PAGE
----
25 June 2009
Georgia Music Hall of Fame
Did you even know about this? In honor of all the fabulous music and musicians that have come out of Georgia (it's an impressive list), the Georgia Music Hall of Fame was created in Macon, Georgia. And while it may seem like an odd idea going in, I challenge you to leave without a tear in your eye or a new sense of pride in the state of Georgia.
We dropped by on our way back from Tybee Island - again for research. My main characters in "The Twelve Days of Christmas in Georgia" visit the kids section of the museum and I could find nothing online to help me figure out what it really looked like.
It was a quiet Sunady and Hubbie and I walk in a little wary of what to expect.
The main display is filled with era-replicas of cafes, diners, churches and other typical music hang-outs. In each are displays of guitars donated by their famous owners:
Actual outfits they wore onstage... (my fave was the B-52s - dang she pulled off something I never could!)
And old band posters. Stan even found one from his fave band in college - Dreams So Real!
But what we really went to see was the Music Factory!
This is where the kids can go wild and really experience music. There are booths where you can make and record your own music, become your own percussion/rhythm section, and play piano with your feet. There's a stage where kids can grab all kinds of instruments and become rock-stars (apparently adults like this too...)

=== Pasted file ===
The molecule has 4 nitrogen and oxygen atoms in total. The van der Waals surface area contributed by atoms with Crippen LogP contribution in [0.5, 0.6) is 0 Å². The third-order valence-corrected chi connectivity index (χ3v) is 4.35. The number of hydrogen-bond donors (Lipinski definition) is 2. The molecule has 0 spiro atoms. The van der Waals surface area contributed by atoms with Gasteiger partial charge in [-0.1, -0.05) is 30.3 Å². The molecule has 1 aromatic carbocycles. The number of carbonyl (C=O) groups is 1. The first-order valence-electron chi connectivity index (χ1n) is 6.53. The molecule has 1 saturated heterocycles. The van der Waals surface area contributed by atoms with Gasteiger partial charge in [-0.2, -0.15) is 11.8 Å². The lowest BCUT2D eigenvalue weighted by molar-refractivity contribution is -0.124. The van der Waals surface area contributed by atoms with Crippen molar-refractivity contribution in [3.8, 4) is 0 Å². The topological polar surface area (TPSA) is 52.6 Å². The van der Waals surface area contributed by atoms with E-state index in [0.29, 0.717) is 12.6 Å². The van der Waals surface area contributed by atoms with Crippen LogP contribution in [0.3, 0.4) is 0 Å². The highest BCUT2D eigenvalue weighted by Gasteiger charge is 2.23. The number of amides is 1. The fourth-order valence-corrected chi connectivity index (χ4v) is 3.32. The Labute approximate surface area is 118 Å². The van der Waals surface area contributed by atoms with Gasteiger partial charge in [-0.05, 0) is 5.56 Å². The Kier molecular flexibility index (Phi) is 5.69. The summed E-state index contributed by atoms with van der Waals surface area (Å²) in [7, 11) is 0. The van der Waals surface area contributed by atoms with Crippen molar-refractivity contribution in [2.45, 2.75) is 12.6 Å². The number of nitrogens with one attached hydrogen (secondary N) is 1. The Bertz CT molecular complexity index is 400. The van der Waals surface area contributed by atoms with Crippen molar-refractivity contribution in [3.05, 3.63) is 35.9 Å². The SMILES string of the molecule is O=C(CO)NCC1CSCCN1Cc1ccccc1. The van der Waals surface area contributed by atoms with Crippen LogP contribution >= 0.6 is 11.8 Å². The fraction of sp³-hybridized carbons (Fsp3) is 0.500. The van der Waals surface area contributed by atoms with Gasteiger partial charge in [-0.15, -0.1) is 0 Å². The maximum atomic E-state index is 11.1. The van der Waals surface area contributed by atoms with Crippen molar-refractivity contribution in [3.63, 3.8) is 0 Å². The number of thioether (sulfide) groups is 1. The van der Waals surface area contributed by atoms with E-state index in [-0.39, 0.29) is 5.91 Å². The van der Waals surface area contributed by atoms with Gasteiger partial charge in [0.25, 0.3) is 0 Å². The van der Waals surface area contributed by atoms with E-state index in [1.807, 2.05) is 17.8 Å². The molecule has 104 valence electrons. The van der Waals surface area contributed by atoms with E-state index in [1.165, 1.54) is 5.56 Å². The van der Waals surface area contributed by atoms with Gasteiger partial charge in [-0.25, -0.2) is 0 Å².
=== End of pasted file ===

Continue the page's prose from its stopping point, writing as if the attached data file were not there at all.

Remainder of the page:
Stan really enjoyed the "Slap Organ" - an instrument made from PVC pipes and operated with flip-flops! It was AWESOME!!
Best of all was the video the museum put together on the incredible music scene in Georgia over the last hundred years. I was blown away by its scope, and the pride of the musicians over being Georgians and Southern and being connected to all those ghosts and spirits that seem to weep their way into the music.
But what really got me was listening to people passionate about what they do. It doesn't matter if it's hang-gliding, motorcycle riding, or creating picture books. A life given over to a passion is an awe-inspiring and incredible thing to see and/or experience. I think the hardest part for most people is figuring out what their passion is. But once that's down - the adventure is ON.
They say success comes from one part talent plus ten thousand hours of practice (Stan worked that out to be about ten years) and the passion to stick with it for that long (I'm at year 8 with kids books). And there we were surrounded by the sights and sounds of people who were living proof of that theory being true.
The chill bumps stuck with me throughout the museum - we were completely sucked in by its energy and ended up staying MUCH longer than we intended.
If you can make the trip - even if you're not a crazy music junkie - I highly recommend it!